Traditional Chinese Simplified Chinese Email this article
LCQ4: Hong Kong International Airport's plan to build third runway

     Following is a question by the Dr Hon Elizabeth Quat and a reply by the Secretary for Transport and Housing, Professor Anthony Cheung Bing-leung, in the Legislative Council today (July 9):


     The Airport Authority (AA) has recently released an Environmental Impact Assessment (EIA) Report on Expansion of the Hong Kong International Airport (HKIA) into a Three-Runway System (3RS). The EIA Report contains the results of a comprehensive assessment of the environmental impacts of the expansion project and the future operation of the 3RS in 12 different aspects, such as air quality, aircraft noise, marine ecology, the fisheries industry and human health, etc. and it recommends the adoption of more than 250 mitigation measures. In this connection, will the Government inform this Council:

(1) given that while the EIA Report has pointed out that the expansion project will cause no more than a moderate degree of impact on the habitat of the Chinese white dolphins (CWDs), the Sha Chau egretry and the surrounding fisheries areas and recommended a number of mitigation measures (including the establishment of a new marine park and the avoidance of bored piling during the peak CWD calving season, etc.), the project will cause permanent damage to the surrounding waters, whether the authorities have conducted any assessment on the changes in the number of CWDs which inhabit in the surrounding waters before and after the construction of the airport; if they have, of the details; and the measures in place to ensure as far as possible that the CWDs living in the surrounding waters will not get hurt and will continue to survive while the construction works for the third runway are underway;

(2) given that the EIA Report has pointed out that the expansion project will cause a permanent loss of 768 hectares of fishing ground and recommended the use of non-dredge deep cement mixing methods for land formation in order to minimise the impacts on the fisheries industry, whether the authorities have conducted any assessment on the impacts of the land formation works on the marine ecology of the affected waters and the extent of such impacts, as well as the specific impacts of the expansion project on members of the fisheries industry in the western waters of Hong Kong; of the measures in place to strike a balance between the protection of the marine ecology and the development of fisheries industry in Hong Kong, and the arrangements for compensating members of the affected industries and ensuring sustainable development of the fisheries industry; and

(3) given that both AA and the Government have pointed out that failure to proceed with the expansion project would impair the status of Hong Kong as an international aviation hub and Hong Kong's overall competitiveness, whether the authorities have conducted assessments on when the airport is expected to reach its capacity in terms of flight movements, as well as such details, and the losses to be suffered by the aviation industry, the overall economy and the employment market of Hong Kong for each year of delay in the completion of the expansion project; and of the authorities' measures in place to ensure that there will be no project delay and overspending?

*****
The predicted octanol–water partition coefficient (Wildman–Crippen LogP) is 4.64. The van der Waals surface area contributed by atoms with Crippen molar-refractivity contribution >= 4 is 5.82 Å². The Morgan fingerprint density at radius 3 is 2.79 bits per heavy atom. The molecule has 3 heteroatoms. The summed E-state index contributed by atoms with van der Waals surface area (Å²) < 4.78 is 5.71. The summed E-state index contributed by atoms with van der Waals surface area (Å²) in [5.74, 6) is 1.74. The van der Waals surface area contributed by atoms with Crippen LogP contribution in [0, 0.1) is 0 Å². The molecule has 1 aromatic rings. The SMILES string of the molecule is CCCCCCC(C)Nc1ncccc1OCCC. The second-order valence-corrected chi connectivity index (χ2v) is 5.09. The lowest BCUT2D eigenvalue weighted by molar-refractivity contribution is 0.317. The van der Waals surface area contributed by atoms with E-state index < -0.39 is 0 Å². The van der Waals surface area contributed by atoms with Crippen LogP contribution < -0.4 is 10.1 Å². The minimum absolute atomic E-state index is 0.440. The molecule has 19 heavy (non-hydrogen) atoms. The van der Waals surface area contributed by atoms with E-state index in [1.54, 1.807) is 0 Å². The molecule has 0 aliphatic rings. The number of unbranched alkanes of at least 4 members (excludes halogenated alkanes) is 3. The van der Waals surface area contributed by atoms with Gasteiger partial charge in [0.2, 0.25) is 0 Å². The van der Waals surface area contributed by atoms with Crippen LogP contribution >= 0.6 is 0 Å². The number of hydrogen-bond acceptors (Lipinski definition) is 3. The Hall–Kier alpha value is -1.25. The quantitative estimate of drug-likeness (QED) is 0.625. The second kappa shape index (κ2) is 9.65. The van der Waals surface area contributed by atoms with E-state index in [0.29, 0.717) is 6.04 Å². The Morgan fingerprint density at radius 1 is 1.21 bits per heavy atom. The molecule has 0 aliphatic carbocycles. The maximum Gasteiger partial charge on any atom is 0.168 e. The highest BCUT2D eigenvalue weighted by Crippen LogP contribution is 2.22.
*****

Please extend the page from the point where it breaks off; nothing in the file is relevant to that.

The Hong Kong International Airport (HKIA) plays a pivotal role in enhancing Hong Kong's overall economic competitiveness and maintaining Hong Kong's positioning as an international aviation hub.  With HKIA¡¦s existing two-runway system (2RS) reaching its full capacity in a few years' time and in the face of the challenges and competition posed by other international airports in the region (especially Singapore Changi, Seoul Incheon and Dubai airports), there is a genuine need to press ahead the three-runway system (3RS) project to enhance the capacity of the airport.

     Over the past two years, the Airport Authority Hong Kong (AAHK), with the support of its team of multi-national experts, has completed the statutory Environmental Impact Assessment (EIA) for the Project, covering 12 assessment aspects (see Annex A) as specified by the Environmental Protection Department (EPD), and has minimised the potential impacts on the environment of the 3RS Project as far as practicable. The EIA report has been made available for public inspection since June 20, 2014.  If the EIA report is approved, it is hoped that the relevant planning procedures can be completed within this year, so that the 3RS Project can be carried out as soon as possible with a view to commissioning the 3RS in 2023.

     While the SAR Government supports AAHK in taking forward the 3RS Project, we also attach great importance to the environmental impacts associated with the Project.  We believe that development and environmental protection are not a zero-sum game.  The focus of AAHK's EIA report is to put forward various green and mitigation measures to minimise the potential impact on the environment and marine ecology brought by the Project.  The Director of Environmental Protection will, in accordance with the Environmental Impact Assessment Ordinance, critically scrutinise the EIA report submitted by AAHK and impose conditions for approval of the EIA report if deemed necessary.